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What is mediation?

On Behalf of | Feb 7, 2023 | Business, Family Law |

Mediation is a form of alternative dispute resolution (ADR) facilitated by a neutral third party. Unlike arbitration, a mediator does not make decisions for the parties but rather provides a structured and task-oriented procedure that allows the parties to focus on what is most important to them.

Mediation is a non-adversarial form of dispute resolution. Both parties need to be on board with the decision to mediate and show up in good faith, wanting to resolve the conflict without someone else telling them what to do.

Why should I mediate my case?

The decision to mediate a case depends on a variety of factors. This form of ADR is not for everyone and not for every case. However, it is vastly effective in some instances, such as divorce or a small business dispute, where both parties genuinely intend to resolve their issues constructively.

Both parties must choose the mediator who will work on their case, making this form of ADR a collaborative process from beginning to end. Ideally, the parties have reached an agreement or settlement by the end of a mediation. If the courts are involved, the judge can sign off on that agreement after reviewing it and ensuring it does not violate the law.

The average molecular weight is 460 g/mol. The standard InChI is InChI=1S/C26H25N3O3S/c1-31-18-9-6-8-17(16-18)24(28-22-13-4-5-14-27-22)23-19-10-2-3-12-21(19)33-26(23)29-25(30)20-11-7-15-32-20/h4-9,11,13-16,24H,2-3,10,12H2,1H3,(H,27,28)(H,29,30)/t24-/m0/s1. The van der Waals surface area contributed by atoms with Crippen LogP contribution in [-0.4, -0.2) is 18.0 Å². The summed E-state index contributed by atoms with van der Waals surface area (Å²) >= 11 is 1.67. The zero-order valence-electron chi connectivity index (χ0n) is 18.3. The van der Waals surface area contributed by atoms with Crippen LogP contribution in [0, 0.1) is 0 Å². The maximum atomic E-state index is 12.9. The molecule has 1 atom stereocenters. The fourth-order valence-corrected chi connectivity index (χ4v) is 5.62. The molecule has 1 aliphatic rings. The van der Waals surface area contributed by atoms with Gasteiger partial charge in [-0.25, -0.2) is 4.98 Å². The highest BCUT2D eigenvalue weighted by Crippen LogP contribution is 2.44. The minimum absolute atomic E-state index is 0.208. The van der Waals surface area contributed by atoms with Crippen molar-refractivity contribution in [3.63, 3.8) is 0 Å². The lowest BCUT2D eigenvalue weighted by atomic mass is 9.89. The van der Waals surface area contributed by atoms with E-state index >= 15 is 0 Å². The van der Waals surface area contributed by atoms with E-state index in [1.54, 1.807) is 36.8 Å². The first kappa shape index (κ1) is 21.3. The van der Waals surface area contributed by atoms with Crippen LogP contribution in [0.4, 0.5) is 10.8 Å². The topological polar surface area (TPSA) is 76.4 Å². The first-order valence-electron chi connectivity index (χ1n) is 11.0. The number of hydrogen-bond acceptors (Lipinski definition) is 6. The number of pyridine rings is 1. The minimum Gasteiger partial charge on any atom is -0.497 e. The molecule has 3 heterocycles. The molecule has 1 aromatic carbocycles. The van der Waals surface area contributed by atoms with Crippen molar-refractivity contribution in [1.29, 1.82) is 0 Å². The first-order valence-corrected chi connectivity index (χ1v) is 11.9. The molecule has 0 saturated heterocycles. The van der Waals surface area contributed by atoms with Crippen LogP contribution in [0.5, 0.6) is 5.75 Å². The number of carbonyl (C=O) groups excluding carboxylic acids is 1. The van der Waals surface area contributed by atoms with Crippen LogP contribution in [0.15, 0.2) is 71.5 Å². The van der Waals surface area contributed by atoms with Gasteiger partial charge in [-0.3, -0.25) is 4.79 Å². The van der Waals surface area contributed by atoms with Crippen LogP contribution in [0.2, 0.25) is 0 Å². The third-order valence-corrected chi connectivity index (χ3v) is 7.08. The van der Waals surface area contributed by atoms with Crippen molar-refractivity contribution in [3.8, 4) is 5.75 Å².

Mediation vs. the courts

The benefits of mediating a case in contrast to taking it to court are many, including:

  • Mediation could be a great alternative if you want your matter to remain private. Most cases that go through the courts have a public filing system through which the parties submit their claims and requests.
  • As opposed to litigation, mediation is non-adversarial. It is tremendously effective in preserving the relationship between the parties, which can be very helpful in cases where the parties will continue to see each other or work together.
  • In comparison to going through the court system, which can be ever so costly, mediation provides a much more cost-effective option for resolving disputes. You can also bring your attorney to your mediation sessions, which can be in-person or virtual.

This form of ADR is highly effective in many cases and worth considering, keeping in mind that it is not appropriate for all cases. Mediation is an extraordinary concept and one that becomes more and more popular as time goes on.